Some confusion about the "First Deadline Rule"

Tom Smith venture.g at
Wed Sep 5 14:38:04 UTC 2012

hi joel

Glad to receive an email from you. To me, you are the God of RTEMS world. :)

For me, it is totally ok to use the discussion as a supplement to that
section in manual.
I think gedare's attitude is more important, because gedare provided the
deep insight on this topic.

For now,  I think I am just new to RTEMS and not sufficient to write some
usefull material. But I am studying
an OS course from Internet,  I will come up with a new version of that
section when I finished the scheduling chapters.

Best regards


2012/9/5 Joel Sherrill <joel.sherrill at>

> Can any of this discussion be used as material to enhance
> the section in the manual? This stuff is very hard to explain.
> Tom .. any suggestions? Just emailing us a new version of
> the section would help. It is just a few paragraphs.
> On 09/05/2012 04:37 AM, Tom Smith wrote:
> hi Gedare
> Thank you very much for the quick reply.
> The relationship between "processor utilization rule" and "First Deadline
> Rule"  you stated is clear and wonderfull.
> I think I got your key point. But I still need to read more to fully
> understand RMS.
> Anyhow, thank you very much
> tom
> 2012/9/3 Gedare Bloom <gedare at>
>> On Mon, Sep 3, 2012 at 8:27 AM, Tom Smith <venture.g at> wrote:
>> > Hi everyone,
>> >
>> > I am studying Chapter 19 "Rate Monotonic Manager"  of c_user.pdf, and I
>> get
>> > some questions
>> >
>> > In c_user.pdf, it says
>> >
>> > "For a given set of independent periodic tasks, if each task meets its
>> first
>> > deadline when all
>> > tasks are started at the same time, then the deadlines will always be
>> met
>> > for any combination
>> > of start times."
>> >
>> > my question is that:
>> > 1. If a set of  independent periodic tasks do not meet the "Processor
>> > Utilization Rule",  but they satisfy the "First Deadline Rule",  can
>> they be
>> > scheduled  using RMS ?
>> >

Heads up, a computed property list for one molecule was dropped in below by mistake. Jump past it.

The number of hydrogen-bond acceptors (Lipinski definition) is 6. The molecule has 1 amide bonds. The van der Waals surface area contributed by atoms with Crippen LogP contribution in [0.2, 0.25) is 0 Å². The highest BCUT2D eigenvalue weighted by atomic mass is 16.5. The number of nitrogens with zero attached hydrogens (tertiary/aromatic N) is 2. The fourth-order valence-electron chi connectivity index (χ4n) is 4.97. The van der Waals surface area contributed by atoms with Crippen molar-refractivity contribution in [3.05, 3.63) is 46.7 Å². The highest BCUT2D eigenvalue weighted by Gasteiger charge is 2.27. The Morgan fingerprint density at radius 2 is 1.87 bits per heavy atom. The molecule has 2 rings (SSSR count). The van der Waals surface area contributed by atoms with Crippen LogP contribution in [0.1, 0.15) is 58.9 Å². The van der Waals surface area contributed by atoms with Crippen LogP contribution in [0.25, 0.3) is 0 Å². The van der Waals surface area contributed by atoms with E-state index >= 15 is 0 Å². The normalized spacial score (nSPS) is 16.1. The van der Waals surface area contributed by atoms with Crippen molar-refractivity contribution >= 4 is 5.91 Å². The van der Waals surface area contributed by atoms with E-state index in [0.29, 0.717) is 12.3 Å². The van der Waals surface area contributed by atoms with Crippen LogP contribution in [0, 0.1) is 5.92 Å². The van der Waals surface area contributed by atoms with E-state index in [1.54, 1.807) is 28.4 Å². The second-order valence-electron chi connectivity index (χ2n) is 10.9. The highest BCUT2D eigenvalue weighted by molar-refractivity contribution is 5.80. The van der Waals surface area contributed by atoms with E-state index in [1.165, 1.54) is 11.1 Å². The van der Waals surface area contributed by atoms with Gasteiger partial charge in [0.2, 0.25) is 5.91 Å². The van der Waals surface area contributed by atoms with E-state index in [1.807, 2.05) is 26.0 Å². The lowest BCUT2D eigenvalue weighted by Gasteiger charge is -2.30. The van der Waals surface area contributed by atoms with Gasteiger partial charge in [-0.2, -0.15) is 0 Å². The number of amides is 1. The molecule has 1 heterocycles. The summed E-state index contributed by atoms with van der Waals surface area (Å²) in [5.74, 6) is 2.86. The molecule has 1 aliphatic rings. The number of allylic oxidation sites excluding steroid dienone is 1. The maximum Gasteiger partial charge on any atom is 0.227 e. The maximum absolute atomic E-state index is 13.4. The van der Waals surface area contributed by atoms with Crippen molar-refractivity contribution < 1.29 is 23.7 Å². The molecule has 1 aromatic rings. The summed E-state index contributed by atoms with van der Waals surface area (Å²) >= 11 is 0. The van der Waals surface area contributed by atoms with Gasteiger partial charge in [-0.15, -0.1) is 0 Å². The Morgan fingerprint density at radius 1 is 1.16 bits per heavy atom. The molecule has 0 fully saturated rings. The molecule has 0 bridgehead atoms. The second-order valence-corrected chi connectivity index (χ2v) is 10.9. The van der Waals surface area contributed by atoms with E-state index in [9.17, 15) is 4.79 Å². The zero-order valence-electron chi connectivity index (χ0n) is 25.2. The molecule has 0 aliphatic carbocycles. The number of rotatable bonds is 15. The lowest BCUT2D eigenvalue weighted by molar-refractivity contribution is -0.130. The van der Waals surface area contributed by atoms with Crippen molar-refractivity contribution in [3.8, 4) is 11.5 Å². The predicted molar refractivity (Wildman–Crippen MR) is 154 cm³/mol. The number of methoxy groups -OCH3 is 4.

>> Yes; you may like to consult a handbook on real-time systems for
>> detailed explanations, but I'll make an effort here. The processor
>> utilization rule is a sufficient but not necessary test for
>> schedulability; some systems are schedulable that do not satisfy the
>> maximum processor utilization bounds. The "First Deadline Rule" is a
>> way to simplify the analysis of when tasks may start by stating the
>> worst-case scheduling window happens when all tasks start at the same
>> time; releasing all tasks at once ensures that every task has a
>> critical instant at the same time; this rule coincides with the
>> critical instance theorem. When you don't have simultaneous release of
>> tasks you cannot be certain when the critical instance of a given task
>> will occur, in which case you may need to compute the entire
>> hyperperiod; for non-harmonic task sets the hyperperiod could be
>> prohibitively large. (Harmonic periodic tasks are typically quite easy
>> to test for schedulability.)
>> > 2. Is it necessary to start all tasks at the same time in a real
>> > application, or  is it just a trick during analysis phase?
>> >
>> I suppose that depends how closely you want your analysis to match
>> your application. If you analyze with simultaneous release but do not
>> ensure that during execution then what have you analyzed? You cannot
>> be certain your application will meet its deadlines anymore. In this
>> case you should use a schedulability test that does not require
>> simultaneous release.
>> -Gedare
>> > any review on this point from anyone is welcomed. So feel  free to
>>  comment.
>> > Best regards,
>> >
>> > Tom Smith
>> >
>>  > _______________________________________________
>> > rtems-users mailing list
>> > rtems-users at
>> >
>> >
> --
> Joel Sherrill, Ph.D.             Director of Research&  Developmentjoel.sherrill at        On-Line Applications Research
> Ask me about RTEMS: a free RTOS  Huntsville AL 35805
>     Support Available             (256) 722-9985
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